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NOVEMBER 24, 2009
Widow's Season ~ Laura Brodie
****reviewed by CarolK
Recently I read a review of The Widow’s Season by Laura Brodie. Some words like debut, grief, psychological fiction interested me. I looked Brodie up on the net. After reading the story behind the story I was hooked, so much so that I contacted Laura and she agreed to do a guest author blog post for Saxton Reads & Reviews which you'll find at
“Back in the 1990’s, when I was a graduate student at the University of Virginia, I got interested in a strange subject: husbands who fake their deaths in order to spy on their wives. I had encountered several of these men while researching a dissertation on widows in English literature, and the husbands weren’t real people—they were characters in plays, mostly from the 17th century.”
If that doesn't grab you, I'm not certain what will. Just the thought of husbands spying on their wives gave me the creeps but also intrigued me. Brodie's novel starts with the widow, Sarah McConnell spotting of her dead husband David at the local grocery store. Brodie's debut is a haunting tale, a beautifully told, lyrical journey in love and loss.
A while back, I read a library blog on the topic of books that really scare you. One respondent selected The Road, by Cormac McCarthy, as her pick. I have spent the last month immersed in teaching The Hunger Games, a well-written story about a future dystopic world. The Road appealed to me because it takes dystopia one step further and gives the reader a horrifying glimpse of a post-apocalyptic future. An unnamed cataclysmic event results in the end of civilization as we know it. Few humans are left alive in the ash-shrouded wasteland of our planet. A man and his young son decide that their best chance for survival is to head south. The story follows their journey, where they face near-starvation due to an almost total depletion of food stores as well as possible death at the hands of roving bands of cannibals, who have solved their own food shortage by hunting down fellow humans.
The writing is spare and lyrical. It is not a book you will enjoy reading, but rather one you will appreciate having read. The Road is a haunting story that remains with you long after you have turned the last page. The movie version is set to be released this month, but you know you always like the book better anyway, so read it!
Connecticut is fortunate to have many fine authors, Stewart O'Nan, being one of them. This past summer I read three books about missing children. One of these and the best by far was O'Nan's Songs for the Missing. There are only so many plots and it always amazes me how differently each author will handle similar stories. It sounds like a simple plot. Eighteen year old Kim Larsen disappears from her Lake Erie town. Read this opening and see if you are not intrigued to continue...
"Description of the Person, when Last Seen
July, 2005. It was the summer of the Chevette, of J.P. And letting her hair grow. The last summer, the best summer, the summer they'd dreamed of since eighth grade, the high and pride of being seniors lingering, an extension of their best year."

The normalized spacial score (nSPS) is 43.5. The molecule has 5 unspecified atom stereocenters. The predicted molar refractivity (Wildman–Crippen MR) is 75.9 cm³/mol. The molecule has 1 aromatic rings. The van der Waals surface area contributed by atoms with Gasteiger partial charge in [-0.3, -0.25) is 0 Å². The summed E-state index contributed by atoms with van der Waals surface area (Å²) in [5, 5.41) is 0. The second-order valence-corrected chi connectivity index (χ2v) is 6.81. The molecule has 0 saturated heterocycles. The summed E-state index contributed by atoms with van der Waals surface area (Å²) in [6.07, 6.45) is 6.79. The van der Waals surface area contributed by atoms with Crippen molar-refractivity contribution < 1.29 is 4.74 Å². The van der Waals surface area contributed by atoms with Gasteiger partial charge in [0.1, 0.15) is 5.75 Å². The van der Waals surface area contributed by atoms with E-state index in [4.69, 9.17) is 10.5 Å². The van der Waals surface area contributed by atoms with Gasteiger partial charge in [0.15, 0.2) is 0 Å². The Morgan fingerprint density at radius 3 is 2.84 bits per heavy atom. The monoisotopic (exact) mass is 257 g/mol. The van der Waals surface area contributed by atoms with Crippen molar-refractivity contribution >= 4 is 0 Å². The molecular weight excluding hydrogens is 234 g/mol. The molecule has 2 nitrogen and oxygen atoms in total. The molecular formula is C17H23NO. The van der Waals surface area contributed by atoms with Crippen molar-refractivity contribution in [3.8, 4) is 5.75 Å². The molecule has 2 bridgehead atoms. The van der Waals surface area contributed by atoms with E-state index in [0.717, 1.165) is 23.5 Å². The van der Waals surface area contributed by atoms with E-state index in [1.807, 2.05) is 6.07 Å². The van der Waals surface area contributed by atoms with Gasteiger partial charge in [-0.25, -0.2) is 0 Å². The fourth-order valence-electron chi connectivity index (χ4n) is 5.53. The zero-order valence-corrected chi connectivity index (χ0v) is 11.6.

It should have been a summer of swimming at the lake, after work late night dates, a last glorious summer respite before college life begins. All this changes in an instant. Here one moment, gone the next. O'Nan's pen explores this tragic event so beautifully that at times you almost forget the underlying story of love, and loss. He gives us a detailed view of what it means to lose a loved one and how this missing affects each member of Kim's family; how each relates to the other, the ebb and tide of hope, and how each member tries to live without being disloyal to Kim. It's about the regrets, the sadness, the grief, what was and was not said or done.
This is not a fast read and probably would not appeal to thriller readers. It takes a bit of commitment on the reader's part but is definitely worth the effort. The best of O'Nan to date.
Ah, Becky Bloomwood... What can I say? This series keeps me coming back and yet when I'm in the middle of one of Becky's outrageous episodes, I can't help but wonder why. Becky is quite the creation and I know I could never spend more than ten minutes with her if she was a real person. So frustrating, so materialistic, and so clueless at times, yet I still feel bad for her, even when the predicament is of her own making, and I'm always cheering for her by the end because of the way she's fixed things. That I guess is why I keep reading (not to mention that I love her boyfriend, now husband, Luke. What a gem! But why he puts up with Becky is a mystery.) I don't know the names of designers like Becky does. I haven't got a clue about fashion like Becky does. I don't live and work with people who have more money than they know what to do with like Becky does. I guess that's the point of reading a book. It takes you into a place, a world, a scenario that is foreign to you and lets you experience it for yourself. And Becky's world is fun (not to mention fairly miraculous - I'd like my financial troubles to be settles as fantastically as Becky's are). So I'll keep reading Kinsella's engaging books because even when Becky's driving me mad, I'm enjoying myself.